According to this definition, a videogame that has, as the sole purpose, the endorphine boost from aligning 3 pieces of colored candies, cannot be considered art – not to the same level as we could do with a painting, a book, a sculpture. But this is what happens if we put entertainment before meaning.
Videogames are mostly conceived to entertain, and to sell. They can have a story and give an emotional response sure, but they mainly focus of being entertaining the player. What companies want nowadays, is to find which mechanics are the most addictive and rewarding to the players, cram them all together into a disc, and get money off it. The main goal is not to tell a story, to convey emotions or to deliver an experience… the main goal is to sell. Nothing bad with that, just… not so artistic.
What happens, though, if an artist chooses videogames as their medium of choice for art? Most indie developers are born because they crave to tell a story, to show something, and videogames are the most powerful medium available. Instead of acquiring art passively, a player actively participates to the unfolding of the events, becomes the hero, plays through the story, makes personal choices, and all of this while listening to the game’s background music and admiring the visuals, getting fully involved into the product with all of its senses. If the real goal is to deliver a story, or make the player feel something… that is art.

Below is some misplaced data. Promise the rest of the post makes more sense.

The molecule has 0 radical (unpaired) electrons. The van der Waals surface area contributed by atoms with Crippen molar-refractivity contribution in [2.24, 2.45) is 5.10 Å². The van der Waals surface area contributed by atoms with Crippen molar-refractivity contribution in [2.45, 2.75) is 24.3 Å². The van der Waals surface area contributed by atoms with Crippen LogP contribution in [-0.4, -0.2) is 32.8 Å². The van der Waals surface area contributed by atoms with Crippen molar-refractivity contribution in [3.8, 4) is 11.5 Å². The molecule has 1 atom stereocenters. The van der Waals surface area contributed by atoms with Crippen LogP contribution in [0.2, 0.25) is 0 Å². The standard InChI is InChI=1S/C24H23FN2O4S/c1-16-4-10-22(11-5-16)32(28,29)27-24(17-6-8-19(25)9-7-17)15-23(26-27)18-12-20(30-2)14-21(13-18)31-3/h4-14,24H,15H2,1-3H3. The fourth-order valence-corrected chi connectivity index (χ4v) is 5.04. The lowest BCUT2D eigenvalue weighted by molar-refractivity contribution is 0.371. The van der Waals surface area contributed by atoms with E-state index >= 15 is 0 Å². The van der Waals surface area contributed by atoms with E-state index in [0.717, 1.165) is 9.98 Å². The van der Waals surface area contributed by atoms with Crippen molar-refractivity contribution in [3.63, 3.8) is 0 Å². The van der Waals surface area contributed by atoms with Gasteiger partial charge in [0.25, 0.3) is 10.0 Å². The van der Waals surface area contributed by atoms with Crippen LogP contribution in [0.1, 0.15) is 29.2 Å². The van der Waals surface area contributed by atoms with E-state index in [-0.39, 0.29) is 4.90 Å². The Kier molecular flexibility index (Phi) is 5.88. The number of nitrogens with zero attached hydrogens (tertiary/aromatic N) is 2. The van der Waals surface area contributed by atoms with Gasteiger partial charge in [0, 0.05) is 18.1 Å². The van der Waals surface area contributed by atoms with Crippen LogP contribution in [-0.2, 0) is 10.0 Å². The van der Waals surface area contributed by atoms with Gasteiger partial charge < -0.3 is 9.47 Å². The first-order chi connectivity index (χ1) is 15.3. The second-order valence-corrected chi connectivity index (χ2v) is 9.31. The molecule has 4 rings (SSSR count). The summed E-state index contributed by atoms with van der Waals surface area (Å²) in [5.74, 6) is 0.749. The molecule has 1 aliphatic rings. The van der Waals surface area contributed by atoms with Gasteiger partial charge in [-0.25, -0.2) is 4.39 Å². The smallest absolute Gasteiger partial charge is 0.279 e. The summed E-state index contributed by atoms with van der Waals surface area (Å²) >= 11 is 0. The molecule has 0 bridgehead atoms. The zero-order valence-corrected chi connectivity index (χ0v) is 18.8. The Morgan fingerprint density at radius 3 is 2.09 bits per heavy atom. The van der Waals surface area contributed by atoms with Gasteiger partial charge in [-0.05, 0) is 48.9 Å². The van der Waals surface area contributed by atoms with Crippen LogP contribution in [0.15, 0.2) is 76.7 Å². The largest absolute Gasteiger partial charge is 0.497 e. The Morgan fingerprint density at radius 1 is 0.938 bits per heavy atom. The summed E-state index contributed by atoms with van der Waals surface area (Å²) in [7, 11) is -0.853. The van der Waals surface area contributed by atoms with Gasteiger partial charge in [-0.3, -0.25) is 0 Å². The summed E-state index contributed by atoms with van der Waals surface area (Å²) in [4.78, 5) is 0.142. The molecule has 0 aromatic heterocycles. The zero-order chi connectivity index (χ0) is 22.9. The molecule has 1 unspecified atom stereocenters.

My top 5 indie games-as-art examples